Advises personal finance expert Howard Dvorkin, "Financial education must start from an early age. In the same way children learn about writing and reading, they should learn to manage money. It doesn't mean that at the age of 8, children should know how credit cards work, but they should be able to administer their allowance, and later on learn basic finances to avoid falling into debt once they obtain their first credit card."
In other words, we've got to do a better job and the younger the better. As author David Bach has suggested, the time is right when you hold up both a $1 bill and a $100 bill and your child knows which one to take. Start with an allowance and teaching your child to divvy up his "earnings" between spending, saving, and charitable giving. Add chores, too, to better prepare your child for real world work.
A recent online research study found that only 51% of parents give their kids an allowance, and 21% of them said they do so in recognition for chores. Meanwhile, just 47% use allowance as a way to teach about how to handle money irrespective of chores.
Another good idea is to gift with cash. It might not be as exciting as the latest Lego set or scooter, but doing so paves the way for youngsters to save for a dream list item and leave the rest untouched and accruing interest in the bank. Yes, you should also consider opening a bank account for your child, and Pennsylvania's Univest has just what you need. It's called the Eaglet Saving Account, and to get things started, the bank will deposit $10 in the account for you. Plus, no minimum balance is required nor is there a monthly fee.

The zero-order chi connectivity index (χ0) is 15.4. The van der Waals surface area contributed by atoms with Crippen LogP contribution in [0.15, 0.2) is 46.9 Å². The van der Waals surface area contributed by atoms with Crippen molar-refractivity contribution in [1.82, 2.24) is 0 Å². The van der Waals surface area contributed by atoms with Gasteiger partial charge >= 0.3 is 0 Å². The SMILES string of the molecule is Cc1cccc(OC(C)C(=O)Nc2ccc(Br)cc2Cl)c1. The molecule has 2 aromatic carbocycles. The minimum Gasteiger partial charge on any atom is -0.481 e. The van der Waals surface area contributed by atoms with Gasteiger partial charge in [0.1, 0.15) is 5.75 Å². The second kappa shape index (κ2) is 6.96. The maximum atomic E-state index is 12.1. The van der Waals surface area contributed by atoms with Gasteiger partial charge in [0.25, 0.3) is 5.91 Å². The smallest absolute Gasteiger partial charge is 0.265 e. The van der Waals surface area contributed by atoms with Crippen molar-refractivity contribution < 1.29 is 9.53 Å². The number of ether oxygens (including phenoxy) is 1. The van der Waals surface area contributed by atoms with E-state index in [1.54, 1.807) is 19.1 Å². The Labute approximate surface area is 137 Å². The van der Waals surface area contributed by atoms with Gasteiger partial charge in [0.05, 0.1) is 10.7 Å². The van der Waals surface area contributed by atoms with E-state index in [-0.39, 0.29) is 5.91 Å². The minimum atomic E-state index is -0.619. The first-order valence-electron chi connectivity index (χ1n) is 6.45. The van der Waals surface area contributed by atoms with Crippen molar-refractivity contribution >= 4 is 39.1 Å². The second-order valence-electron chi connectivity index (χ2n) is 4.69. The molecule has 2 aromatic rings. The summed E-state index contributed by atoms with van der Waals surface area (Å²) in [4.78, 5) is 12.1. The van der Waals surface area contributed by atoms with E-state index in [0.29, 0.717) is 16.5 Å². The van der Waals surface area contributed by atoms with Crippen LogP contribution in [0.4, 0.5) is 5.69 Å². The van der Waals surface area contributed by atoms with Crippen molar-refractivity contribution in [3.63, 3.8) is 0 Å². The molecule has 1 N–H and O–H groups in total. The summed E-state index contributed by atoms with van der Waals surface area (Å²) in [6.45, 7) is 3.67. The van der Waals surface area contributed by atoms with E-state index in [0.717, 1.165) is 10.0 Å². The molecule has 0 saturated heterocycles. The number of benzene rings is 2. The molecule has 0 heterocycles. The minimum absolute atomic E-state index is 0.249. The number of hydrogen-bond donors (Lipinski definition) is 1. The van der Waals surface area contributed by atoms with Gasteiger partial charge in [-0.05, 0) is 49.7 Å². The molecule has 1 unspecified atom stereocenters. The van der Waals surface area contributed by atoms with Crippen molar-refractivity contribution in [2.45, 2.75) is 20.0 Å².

Meanwhile, the Internet is a goldmine of financial resources for families. One of the most notable is DoughMain which offers "a set of integrated online applications, including a family calendar, chore tracker, and an allowance and rewards tool." It also offers three gaming websites, featuring "teacher-developed content including specially selected concepts in financial literacy for kids." And all that is just for starters.
Another site worth a look is tykoon.com, which calls itself "the premier financial tool for kids and their parents, empowering kids to develop stronger financial values with real money and real-life experiences-all under the safe and watchful of eyes of their parents." It simply doesn't get any better than that-plus it's also available as an app.
Also lending support is the FamilyMint™ Money Management Certification Program, "a complete step-by-step program for learning money management." As the site says, "Teach your kids to be good stewards of their money with this award-winning program. Only a few minutes a week results in lessons that will last a lifetime." Offering workbook and online versions, the program will help form and reinforce such essentials as:
- Tracking money
- Setting goals
- Delaying gratification
- Writing checks and deposit slips
- Understanding interest
The bottom line: In the face of our deficit-bound federal government, stumbling economy, and all-around out-of-control debt, making money management a family priority is an absolute must. Ditto when it comes to saving for rainy days and retirement, too. In other words, teach your children well, and serve as an example of wise financial decision-making. Be sure, as well, to convey the difference between wanting something and actually needing it-and then behaving accordingly. No regrets.